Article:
My arrogance knows no bounds and I will make no peace today, and you should be so lucky to find a woman like me
My arrogance knows no bounds
And I will make no peace today
And you shall be so lucky
To find a woman like me
Today neither will the East claim me
nor the West admit me
Today my belly is a well
wherein serpents are coiled
ready to poison the world,
and you should be so lucky.
All I have is my arrogamce
I will teach it to lean back
and smoke a cigarette in your faces,
and you should be so lucky
No I will make no peace
even though my hands are empty
I will talk as big as I please
I will be all or nothing
And I will jump before the heavy trucks
And I will saw off my leg at the thigh
before I bend one womanly knee
I am poison
And you will drink me
And you should be so lucky.
Ishtar Awakens in Chicago by Moja Khaf
will always reblog
Alberto Giacometti - Portrait of Rimbaud (1962)
A Thousand dreams within me softly burn. —Arthur Rimbaud
Atta Kim, The Museum Project #019, From The Field Series, 1997
Joel Peter Witkin, Gods of Earth and Heaven, 1988
Untitled(body trailing blood)
Body Politics, 1993
Ceci est la couleur de mes rêves (This is the color of my dreams)
Ulrike Rosenbach, Female Energy Change, 1976
Possibly in Michigan, (1983), dir. Cecelia Condit
Possibly in Michigan is an operatic fairy tale of cannibalism, desire and dread in Middle America, a densely collaged narrative in which Beauty meets the Beast in the surreal landscape of shopping-mall suburbia. Two women with a penchant for “violence and perfume” take revenge on their animal-masked male persecutor. In this contemporary rendering of gothic enchantment, victim becomes aggressor and the familiar becomes the fantastic. Condit reworks popular narrative conventions using black humor, sing-song dialogue, and ironically gruesome images. Constructing a comically grim fairy tale of dreamlike pursuit and sexual violence, she inverts traditional Freudian metaphors to impart a subversive voice to her transgressive heroines: “I bite at the hand that feeds me.” Possibly in Michigan is a classic tale of psychosexual horror, retold as an irreverent fantasy of the other.
Queer workers at the July 1992 picket of End-Up Bar in San Francisco, holding signs and banners reading "Support Militant Queer Labor" and "Build Militant Queer Unions"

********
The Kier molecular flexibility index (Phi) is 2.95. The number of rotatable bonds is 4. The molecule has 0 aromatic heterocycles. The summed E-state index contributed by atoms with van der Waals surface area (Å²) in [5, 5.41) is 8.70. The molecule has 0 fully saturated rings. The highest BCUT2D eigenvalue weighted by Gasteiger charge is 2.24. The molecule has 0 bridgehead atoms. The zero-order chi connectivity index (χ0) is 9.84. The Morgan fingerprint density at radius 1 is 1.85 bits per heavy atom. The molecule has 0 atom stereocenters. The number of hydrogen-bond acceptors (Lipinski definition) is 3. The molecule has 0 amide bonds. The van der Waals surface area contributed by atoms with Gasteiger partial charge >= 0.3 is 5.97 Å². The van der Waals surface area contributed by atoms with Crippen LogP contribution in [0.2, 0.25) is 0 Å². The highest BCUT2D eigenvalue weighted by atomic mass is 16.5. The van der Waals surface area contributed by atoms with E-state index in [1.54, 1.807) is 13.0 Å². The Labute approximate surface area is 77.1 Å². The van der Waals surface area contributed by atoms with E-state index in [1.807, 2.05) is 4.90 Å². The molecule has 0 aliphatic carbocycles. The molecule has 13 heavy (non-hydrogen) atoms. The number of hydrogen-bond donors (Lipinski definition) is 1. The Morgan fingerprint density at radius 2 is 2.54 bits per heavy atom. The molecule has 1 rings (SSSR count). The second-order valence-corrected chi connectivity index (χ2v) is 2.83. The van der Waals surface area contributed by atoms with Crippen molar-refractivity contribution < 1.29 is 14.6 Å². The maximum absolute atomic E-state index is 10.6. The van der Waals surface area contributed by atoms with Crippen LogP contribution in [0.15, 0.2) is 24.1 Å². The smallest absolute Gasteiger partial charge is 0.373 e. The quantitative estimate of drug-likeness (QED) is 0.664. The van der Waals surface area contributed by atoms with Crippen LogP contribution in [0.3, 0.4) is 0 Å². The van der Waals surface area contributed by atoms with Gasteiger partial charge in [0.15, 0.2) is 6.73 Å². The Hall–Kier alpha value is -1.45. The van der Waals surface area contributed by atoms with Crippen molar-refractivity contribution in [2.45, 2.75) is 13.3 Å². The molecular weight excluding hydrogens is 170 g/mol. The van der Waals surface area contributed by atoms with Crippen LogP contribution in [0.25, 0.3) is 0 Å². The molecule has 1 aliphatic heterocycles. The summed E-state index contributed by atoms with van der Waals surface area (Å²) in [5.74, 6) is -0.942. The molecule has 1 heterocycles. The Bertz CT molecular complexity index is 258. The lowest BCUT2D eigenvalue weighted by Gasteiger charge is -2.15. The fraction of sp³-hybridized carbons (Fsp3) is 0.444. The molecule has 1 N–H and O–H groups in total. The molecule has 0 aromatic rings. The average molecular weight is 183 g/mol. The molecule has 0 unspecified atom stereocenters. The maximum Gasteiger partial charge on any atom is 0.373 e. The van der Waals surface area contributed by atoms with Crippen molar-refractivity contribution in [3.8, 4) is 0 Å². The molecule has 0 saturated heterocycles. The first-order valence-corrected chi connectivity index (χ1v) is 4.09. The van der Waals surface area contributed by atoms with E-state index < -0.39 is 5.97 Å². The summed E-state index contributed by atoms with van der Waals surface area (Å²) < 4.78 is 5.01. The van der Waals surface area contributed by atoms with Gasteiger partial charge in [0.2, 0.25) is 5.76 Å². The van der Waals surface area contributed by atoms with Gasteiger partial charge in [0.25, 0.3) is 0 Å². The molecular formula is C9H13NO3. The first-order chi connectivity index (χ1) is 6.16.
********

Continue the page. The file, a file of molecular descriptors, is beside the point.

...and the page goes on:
In 1992, queer workers of the Industrial Workers of the World (IWW) were illegally fired for attempting to organize a union at the End-Up, a popular gay bar in San Francisco’s South of Market district.
The “gay ghetto,” as residents called it, was composed of young, working class queer people who had fled abusive households, often before they were even eighteen. Expecting to be accepted in a community of fellow queer people, these young people found that their vulnerability was exploited by employers who, despite being gay themselves, paid queer workers as little as $5/hr to wait tables. As one queer IWW member said,
The real victory at the End-Up, however, is that queer workers organized to fight back within our own community. As a ruling caste, gay establishment bosses simultaneously maintain a stranglehold on the community’s resources while simultaneously proclaiming that “we’re all family.” Fiercely anti-union, gay bar owners also publish the local gay papers and own the boutiques in “our” neighborhood, where sometimes we get to work.
The unmitigated gall of homophobic bigots is matched in a very odd way by the bosses of the gay ghetto. Bashings and discrimination keep people fleeing to communities of identity in urban centers like San Francisco, in the hopes of building lives with some measure of freedom and safety. That means lots of new people, all the time, without pre-existing roots in the community and desperate for work to boot. It keeps wages low. It keeps people scared to rock such boat as there is, to talk back, or step out of line, for what such workers have to lose is their very sense of self.
Rather than appeal to the anti-labor and anti-queer courts for assistance, the queer workers championed the IWW’s strategy of “solidarity unionism,” where workers used direct action on their job to enforce their demands. Their picket lines were respected by truck drivers of the International Brotherhood of Teamsters (IBT), who delivered liquor to the bar. With no liquor being delivered to the establishment and daily pickets surrounding the bar, the End-Up’s management eventually buckled, reinstated the fired workers, and officially recognized the union.
This was one of the first successful implementations of the IWW’s now-popular model of solidarity unionism, and demonstrates the relevance of revolutionary unions to queer struggles.
[a worker’s account of the picket can be read here. image from The Industrial Workers of the World: Its First 100 Years, p. 211]